I thought it was a head gasket problem

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Model T Ford Forum: Forum 2016: I thought it was a head gasket problem
Top of pagePrevious messageNext messageBottom of page Link to this message  By Corey Walker, Brownsboro TX on Tuesday, February 09, 2016 - 01:45 pm:

I still don't know for sure but I got it to start today. It runs but pops back through the carburetor. I think the white smoke I saw may have been coming out the hot air pipe instead of the gasket. It's hard to look and crank. I had a truck do that once and a push rod came loose. That can't happen to a T but a valve could stick open I suppose or break since they are the 2 pc. valves. I'll have to investigate more.


Top of pagePrevious messageNext messageBottom of page Link to this message  By Trent Boggess on Tuesday, February 09, 2016 - 02:11 pm:

Corey,

May I suggest that the first thing you do is check the oil. Drain some oil out of the bottom petcock and check the color of the oil. If it looks milky, or like coffee with cream, then water is getting into the engine oil, most likely because the head gasket is leaking. If the engine oil still looks black, then engine cooling fluid is not getting into the crankcase.

Assuming the oil looks like used Model T engine oil, with the engine in neutral, pull the engine over with the hand starting crank, slowly. What you are looking for is low compression on one or more cylinders. If a value is stuck in the open position, or if a value has broken, you will feel little or no compression on one or more cylinders using the hand crank.

The purpose of this exercise is to determine if the head gasket is leaking coolant into the engine, and if not, help you to identify which cylinder(s) the problem most likely lies in.

Respectfully submitted,

Trent Boggess


Top of pagePrevious messageNext messageBottom of page Link to this message  By Robert Brough on Tuesday, February 09, 2016 - 02:41 pm:

Don't know if this will work on the Model T, but a tech tip for my other vehicle is to remove the spark plugs and put a kleenex on each spark plug hole laying loose on top. Turn the crank over the cylinders with compression will blow the kleenex off it's hole and the one with no compression will not, or very little. Small styrofoam cups work as well.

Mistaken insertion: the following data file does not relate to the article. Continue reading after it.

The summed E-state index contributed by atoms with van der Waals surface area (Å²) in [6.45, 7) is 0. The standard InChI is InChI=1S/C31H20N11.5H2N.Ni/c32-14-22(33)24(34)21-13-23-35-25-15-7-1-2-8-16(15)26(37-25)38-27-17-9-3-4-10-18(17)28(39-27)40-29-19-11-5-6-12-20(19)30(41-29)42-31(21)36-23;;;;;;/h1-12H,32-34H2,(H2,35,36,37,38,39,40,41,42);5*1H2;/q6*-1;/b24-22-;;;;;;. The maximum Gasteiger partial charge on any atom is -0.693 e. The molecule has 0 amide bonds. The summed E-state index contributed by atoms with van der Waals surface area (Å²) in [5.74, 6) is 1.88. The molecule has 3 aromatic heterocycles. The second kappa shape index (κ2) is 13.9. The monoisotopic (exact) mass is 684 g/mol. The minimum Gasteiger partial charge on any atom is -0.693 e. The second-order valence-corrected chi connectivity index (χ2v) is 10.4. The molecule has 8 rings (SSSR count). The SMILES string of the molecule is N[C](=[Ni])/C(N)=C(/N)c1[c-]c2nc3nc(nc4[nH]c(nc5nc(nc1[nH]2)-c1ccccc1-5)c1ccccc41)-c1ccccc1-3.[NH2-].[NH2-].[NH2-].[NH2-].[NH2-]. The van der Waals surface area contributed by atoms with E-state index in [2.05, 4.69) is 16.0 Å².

Top of pagePrevious messageNext messageBottom of page Link to this message  By Jerry VanOoteghem - SE Michigan on Tuesday, February 09, 2016 - 03:48 pm:

Corey,

Just hold a thumb over the spark plug holes, one at a time, and have someone crank the engine. If your thumb gets pushed off the hole your compression is at least "there". I'll bet you find one however that you can keep your thumb on. Bad compression. Remove the head.

Best things about the above "test". It's fast & it's free.


Top of pagePrevious messageNext messageBottom of page Link to this message  By Mark Gregush Portland Oregon on Tuesday, February 09, 2016 - 08:19 pm:

Save your wine bottle corks, after 4 bottles you have a free compression tester. :-)


Top of pagePrevious messageNext messageBottom of page Link to this message  By Robert Brough on Tuesday, February 09, 2016 - 08:25 pm:

Wine bottles have corks?

My wine doesn't even come in a bottle. B.Y.O.B. means bring your own box in my household.

The white wine is especially good. Not with fish or pork, but for paint stripping glass black off my Model T.


Top of pagePrevious messageNext messageBottom of page Link to this message  By Ken Todd, ............Red Deer, Alberta on Wednesday, February 10, 2016 - 11:31 am:

I knew I saved all them corks for something.

Corks


Top of pagePrevious messageNext messageBottom of page Link to this message  By Duey_C on Wednesday, February 10, 2016 - 06:28 pm:

Corey, I'll peek my head in here.
Is the "popping" Back thru the carb very rhythmical or is it every once in awhile?


Top of pagePrevious messageNext messageBottom of page Link to this message  By Tim Lloid on Wednesday, February 10, 2016 - 06:50 pm:

It could be a sticking valve if it's been sitting for a long period of time. Tim


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